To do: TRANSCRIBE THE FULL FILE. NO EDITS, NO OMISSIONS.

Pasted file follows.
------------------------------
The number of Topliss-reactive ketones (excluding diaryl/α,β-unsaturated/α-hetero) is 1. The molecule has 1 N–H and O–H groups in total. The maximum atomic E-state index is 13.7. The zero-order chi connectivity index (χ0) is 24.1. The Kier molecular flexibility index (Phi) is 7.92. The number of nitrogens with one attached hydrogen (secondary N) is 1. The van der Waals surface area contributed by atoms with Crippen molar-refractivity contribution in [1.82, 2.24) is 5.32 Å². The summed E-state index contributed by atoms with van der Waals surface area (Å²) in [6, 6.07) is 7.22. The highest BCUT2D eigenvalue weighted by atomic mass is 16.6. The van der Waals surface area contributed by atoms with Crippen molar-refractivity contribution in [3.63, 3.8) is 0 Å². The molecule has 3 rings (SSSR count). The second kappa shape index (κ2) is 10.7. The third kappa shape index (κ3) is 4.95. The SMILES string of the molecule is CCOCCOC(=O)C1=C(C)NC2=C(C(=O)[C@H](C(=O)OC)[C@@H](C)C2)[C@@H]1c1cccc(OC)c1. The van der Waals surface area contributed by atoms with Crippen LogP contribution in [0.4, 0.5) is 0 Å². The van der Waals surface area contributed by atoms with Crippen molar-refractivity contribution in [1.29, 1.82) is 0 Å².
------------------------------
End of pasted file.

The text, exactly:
The number of Topliss-reactive ketones (excluding diaryl/α,β-unsaturated/α-hetero) is 1. The molecule has 1 N–H and O–H groups in total. The maximum atomic E-state index is 13.7. The zero-order chi connectivity index (χ0) is 24.1. The Kier molecular flexibility index (Phi) is 7.92. The number of nitrogens with one attached hydrogen (secondary N) is 1. The van der Waals surface area contributed by atoms with Crippen molar-refractivity contribution in [1.82, 2.24) is 5.32 Å². The summed E-state index contributed by atoms with van der Waals surface area (Å²) in [6, 6.07) is 7.22. The highest BCUT2D eigenvalue weighted by atomic mass is 16.6. The van der Waals surface area contributed by atoms with Crippen molar-refractivity contribution in [3.63, 3.8) is 0 Å². The molecule has 3 rings (SSSR count). The second kappa shape index (κ2) is 10.7. The third kappa shape index (κ3) is 4.95. The SMILES string of the molecule is CCOCCOC(=O)C1=C(C)NC2=C(C(=O)[C@H](C(=O)OC)[C@@H](C)C2)[C@@H]1c1cccc(OC)c1. The van der Waals surface area contributed by atoms with Crippen LogP contribution in [0.4, 0.5) is 0 Å². The van der Waals surface area contributed by atoms with Crippen molar-refractivity contribution in [1.29, 1.82) is 0 Å².